I have to thank my friend Hayley for the inspiration behind this recipe. Last month she asked me to come up with a couple of lunch box recipes for students, tired of limp sandwiches and luke-warm pasta bakes. I completely understood where she was coming from as I have the same dilemma for work lunches; she wanted something tasty, fresh and filling that didn’t look like a dogs dinner after day 3; cheap but not compromising on nutrition and quality. Yeah she wasn’t asking for much really ;-). I’m not a great fan of brown rice. I know many people who eat it religiously and preach about its benefits, but to me it always felt like more effort than it was worth, until I created this recipe. I strongly recommend the use of short grain brown rice: it retains its shape and has a slight nutty texture and taste to it which means it can stand the pressure of being tossed around in a pan without turning into mush like so many other rice grains do. …

Prize Giveaway: Healthier Recipe Cookbook

Who said creamy Arctic Roll can’t be healthy? Low fat doesn’t always mean low taste. Yes we’ve heard it all before; Many of us who have been round the diet block a few times will be familiar with this phrase.  What sends me back to old habits however is usually a lack of planning and scarce range of healthy tasty recipes to work with. I’ve even gone as far as eliminating the word diet from my vocabulary whenever I embark on a new eating (dis)order…determined that this is how I’m going to eat for the rest of my life: no more bread. no more diary. No more strawberries. But somehow my body is smarter than what I think it is and so it kicks into survival mode clinging on to whatever morsel of sugar,  fat or berry I ‘treat’ myself with…on my ‘cheat day’ of course! 😉 Over the years you soon learn that the key to long-term weight-loss and health is a lifestyle change: So here comes another healthy recipe book and I’m thinking, do we need …

Spiced Porridge w/ Sweet Sprinkles

I used to think anything that was good for me normally takes a long time to prepare, before I realised I was really just making excuses for eating the sugary, empty carb, fattening diet that I relished. Breakfast is always a test of my resolve: how I start the day normally determines how the rest of my day will play out. So getting breakfast right is very important to me. I love Granola but, we all fancy a change once in a while. And with the weather cooling down and the winds picking up, I fancied something warm, nutritious and quick in my belly. This recipe is quick, easy and very tasty. You can use any non-diary milk that you like (I’m enjoying the oat, almond and coconut flavours out there now). And don’t forget the sprinkles! These sweet sprinkles (a mixture of candied cranberry and dried apricot and seeds) work very well with the warm spice flavours in the porridge. Method: 1 cup porridge oats 2 cups non diary milk (almond milk was used here) …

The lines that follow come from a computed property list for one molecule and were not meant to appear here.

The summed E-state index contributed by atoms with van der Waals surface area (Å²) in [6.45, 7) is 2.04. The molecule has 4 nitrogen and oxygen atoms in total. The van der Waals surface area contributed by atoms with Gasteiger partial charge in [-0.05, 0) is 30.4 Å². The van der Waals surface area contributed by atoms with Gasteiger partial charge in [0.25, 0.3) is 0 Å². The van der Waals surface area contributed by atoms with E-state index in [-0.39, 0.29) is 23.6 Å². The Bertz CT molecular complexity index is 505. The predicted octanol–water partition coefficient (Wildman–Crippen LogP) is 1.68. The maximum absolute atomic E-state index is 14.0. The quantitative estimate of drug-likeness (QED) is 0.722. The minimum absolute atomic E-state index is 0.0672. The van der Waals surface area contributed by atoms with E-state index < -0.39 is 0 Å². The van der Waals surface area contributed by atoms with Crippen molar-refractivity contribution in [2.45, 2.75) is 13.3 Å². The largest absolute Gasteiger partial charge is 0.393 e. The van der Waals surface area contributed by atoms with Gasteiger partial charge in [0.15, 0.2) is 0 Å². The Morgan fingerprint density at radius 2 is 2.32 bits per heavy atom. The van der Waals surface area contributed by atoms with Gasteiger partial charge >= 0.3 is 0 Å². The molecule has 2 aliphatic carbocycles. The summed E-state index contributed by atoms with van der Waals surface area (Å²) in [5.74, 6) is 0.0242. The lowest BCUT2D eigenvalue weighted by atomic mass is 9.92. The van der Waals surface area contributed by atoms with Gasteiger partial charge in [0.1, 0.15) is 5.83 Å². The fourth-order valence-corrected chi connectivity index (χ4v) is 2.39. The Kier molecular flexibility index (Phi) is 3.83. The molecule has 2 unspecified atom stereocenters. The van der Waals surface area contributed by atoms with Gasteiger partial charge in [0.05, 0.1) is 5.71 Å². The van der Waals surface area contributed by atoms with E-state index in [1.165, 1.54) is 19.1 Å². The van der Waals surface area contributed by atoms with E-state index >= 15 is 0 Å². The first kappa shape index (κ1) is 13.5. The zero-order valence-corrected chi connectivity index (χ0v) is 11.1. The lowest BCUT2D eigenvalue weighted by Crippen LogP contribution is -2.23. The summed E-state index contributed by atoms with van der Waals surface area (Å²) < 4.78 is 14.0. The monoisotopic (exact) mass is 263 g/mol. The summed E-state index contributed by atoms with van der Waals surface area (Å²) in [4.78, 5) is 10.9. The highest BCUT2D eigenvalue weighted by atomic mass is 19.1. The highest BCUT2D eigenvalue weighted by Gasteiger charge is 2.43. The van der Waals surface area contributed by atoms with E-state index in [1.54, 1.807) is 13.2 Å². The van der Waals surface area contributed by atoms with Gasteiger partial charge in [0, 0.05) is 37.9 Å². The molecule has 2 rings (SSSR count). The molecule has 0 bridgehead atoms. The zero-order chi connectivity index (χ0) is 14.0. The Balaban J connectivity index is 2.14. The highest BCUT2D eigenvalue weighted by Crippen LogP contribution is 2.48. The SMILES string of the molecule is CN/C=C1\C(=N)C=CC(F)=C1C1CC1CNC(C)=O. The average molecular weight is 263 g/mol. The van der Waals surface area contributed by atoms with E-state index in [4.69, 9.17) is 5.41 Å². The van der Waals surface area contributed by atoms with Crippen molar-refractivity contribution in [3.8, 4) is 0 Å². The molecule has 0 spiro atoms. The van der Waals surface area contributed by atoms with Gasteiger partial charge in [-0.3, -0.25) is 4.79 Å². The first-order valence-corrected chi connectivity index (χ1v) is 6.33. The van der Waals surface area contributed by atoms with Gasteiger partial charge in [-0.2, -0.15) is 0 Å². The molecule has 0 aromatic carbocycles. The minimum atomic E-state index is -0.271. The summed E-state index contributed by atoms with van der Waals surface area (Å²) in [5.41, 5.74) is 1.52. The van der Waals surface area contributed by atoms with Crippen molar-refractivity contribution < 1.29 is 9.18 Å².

Spiced Walnut Butter

      If your anything like me, walnuts haven’t rated too highly on my ‘nut list’ either. But did you know that walnuts have the highest amount of omega 3- fatty acid of any nut? In other words it’s the all round hair, skin and nail food. Now does it sound a bit more appealing? Ok well I tried. I still believe the walnut has the right to be released from the prison of banana breads and festive nut trail mixes; it has a hugely bold even bitter flavour, I agree, but when combined with sweet cinnamon and nutmeg, it seems to mellow down to a smooth pecan like taste. I say make the most of that trail mix and create the most irresistible butter you would have ever tasted. I’ve been enjoying it all week and feeling good! This recipe can keep for up to 2 weeks if stored in an air tight glass jar in the fridge. This recipe makes just over a cup of walnut butter. Enjoy!  

Vanilla Cardamom infused Mango w/ Honeyed Greek Yoghurt

  Greek Yoghurt has become my new obsession, especially now that I appreciate its health benefits a bit more. I have always been a lover of yoghurts: my family of 6 was split cleanly down the middle; 3 gulped it down by the gallons, the others couldn’t care less. I experimented with soya yoghurts and even coconut ones for a while, the latter tasting mega delicious, but at £3 a small pot I couldn’t sustain it for too long. Maybe I’ll experiment a little with making my own…who knows. But in the meantime, this recipe works just fine. If you want to preserve some of the nutrition from the mangoes, you might only want to poach it gently, remove the fruit and then allow the liquid to simmer to a syrup like consistency.  

Avocado & Egg Breakfast Burritos

  As far as savoury breakfasts go, mine have been limited to but a few: beans on toast; fried or scrambled egg…with beans on toast.  Or if I wander to my family home: fried bakes, buljol (a kind of salt-fish salad), mushrooms and avocado; all washed down with some mint tea. But now that I’m on this health trip, which I sincerely hope survives longer than most of my pre- summer holiday crash diets, I’ve been looking for healthy tastier alternatives that can work both on a weekend when I have a bit more time on your hands. Don’t get me wrong baked beans on toast can work, once in a while, but now only if I’m prepared to make my own from scratch, reducing my salt and sugar intake. I’ve also found and I know some of my friends think I’m just attention seeking here, but I am allergic to the ‘Hass’ variety of Avocado: the one with black bumpy skin commonly sold in the shops or piled high in crates at market stalls it has become my …

{Cheaters} Pilau Rice